I think it came from Canada: a rectangular china plate, hand-painted with pink and blue cornflowers, edged in gold. I remember it from the house on Garfield Street, where we lived from the time I was five until I was nine. I see the dining room of that house, but where the plate was kept in that room, I can’t remember—if it was even kept there at all. I remember looking at the plate, though: the way I felt filled up looking at it, believing one day it would be mine. When or how it was broken is something else I don’t remember, just that terrible sense of something done that can’t be undone—and feeling cheated and angry, as if something had been stolen from me. One beautiful thing, the only beautiful thing in our house and now it was gone.
Years later, I’m in Chicago, visiting an eccentric woman who befriended me at a writers’ conference. It’s the early Eighties, and she’s heavily into the various spiritual opportunities currently on offer: mantras, meditation, rapture workshops, connecting with prior lives.
“We’ve got to do the float tank,” she said the minute I arrived. She had an ecstatic experience when she floated a few weeks before, she told me, emerging as if into a whole new world pulsing with color, shot through with light. She wrote madly for days afterwards, visions she had in the tank tumbling on to the page.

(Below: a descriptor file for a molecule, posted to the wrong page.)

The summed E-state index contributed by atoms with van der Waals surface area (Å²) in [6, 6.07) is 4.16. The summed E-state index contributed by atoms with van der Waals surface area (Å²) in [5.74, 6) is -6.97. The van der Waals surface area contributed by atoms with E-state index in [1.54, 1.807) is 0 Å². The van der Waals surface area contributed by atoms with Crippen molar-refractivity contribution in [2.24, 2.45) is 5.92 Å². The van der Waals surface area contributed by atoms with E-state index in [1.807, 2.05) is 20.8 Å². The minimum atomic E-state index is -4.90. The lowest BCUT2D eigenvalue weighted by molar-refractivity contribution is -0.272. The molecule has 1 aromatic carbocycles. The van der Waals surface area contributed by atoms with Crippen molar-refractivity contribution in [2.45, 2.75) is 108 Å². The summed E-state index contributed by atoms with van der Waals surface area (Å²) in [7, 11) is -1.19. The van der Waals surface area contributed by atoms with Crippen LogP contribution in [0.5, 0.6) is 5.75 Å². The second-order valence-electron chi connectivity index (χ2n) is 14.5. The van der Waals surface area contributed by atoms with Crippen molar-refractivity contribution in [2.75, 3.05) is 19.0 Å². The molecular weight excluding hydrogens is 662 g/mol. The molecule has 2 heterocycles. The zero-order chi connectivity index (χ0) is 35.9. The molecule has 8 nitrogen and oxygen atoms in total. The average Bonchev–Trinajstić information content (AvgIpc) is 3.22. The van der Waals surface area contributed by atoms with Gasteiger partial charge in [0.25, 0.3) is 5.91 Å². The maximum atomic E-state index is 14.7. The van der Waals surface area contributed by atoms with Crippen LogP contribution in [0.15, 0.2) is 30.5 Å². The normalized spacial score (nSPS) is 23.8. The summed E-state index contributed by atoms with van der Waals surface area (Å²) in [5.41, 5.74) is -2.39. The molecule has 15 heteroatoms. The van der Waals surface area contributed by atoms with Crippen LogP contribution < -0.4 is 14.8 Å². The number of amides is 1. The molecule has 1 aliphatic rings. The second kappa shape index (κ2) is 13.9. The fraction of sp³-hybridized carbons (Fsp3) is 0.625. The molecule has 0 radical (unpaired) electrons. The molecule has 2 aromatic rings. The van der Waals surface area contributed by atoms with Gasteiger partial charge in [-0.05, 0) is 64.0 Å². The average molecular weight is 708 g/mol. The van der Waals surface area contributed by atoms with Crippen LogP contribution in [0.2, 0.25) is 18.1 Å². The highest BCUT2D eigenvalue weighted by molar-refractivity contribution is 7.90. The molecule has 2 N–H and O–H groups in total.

The same thing will happen to me, she says. She’s certain of it.
The float tank place is in a strip of storefronts in a seedy Chicago neighborhood, the El clattering above it. There’s a desk at the entrance, tended by a Zen-like guy, who gives us some basic instructions then directs us through beaded curtains to our separate rooms, where we will each climb into our coffin-like tank, pull the top down over us, and float in eighteen inches of saline solution, in utter darkness for an hour.
“It’s black, black, black, black, black,” my friend says, as we part. Then, suddenly, it’s like your mind becomes a movie screen.”
I climb in. Wait.
There will probably be a moment of panic, the attendant warned. There is. I breathe deeply, as he suggested. Then all the tension in my body rushes to the base of my neck, and I can’t get comfortable, can’t trust the water to hold me. I keep breathing. I play the little mind game I play sometimes when I can’t sleep, starting with “A” and going through the alphabet, letting a word float up for each letter, surprising myself by the patterns my mind seems determined to make.
No images come, nothing the least bit ecstatic is happening. Am I doing this wrong?
Tentatively, I stretch my arms and legs to find the edges of the tank, I make a kind of fish-like move to let the soft, slick water slosh over my body, and finally I start to calm down. The stillness surrounding me starts to feel good. I like the way I can’t quite tell where my body ends and the water begins. The way odd memories float up and dissolve.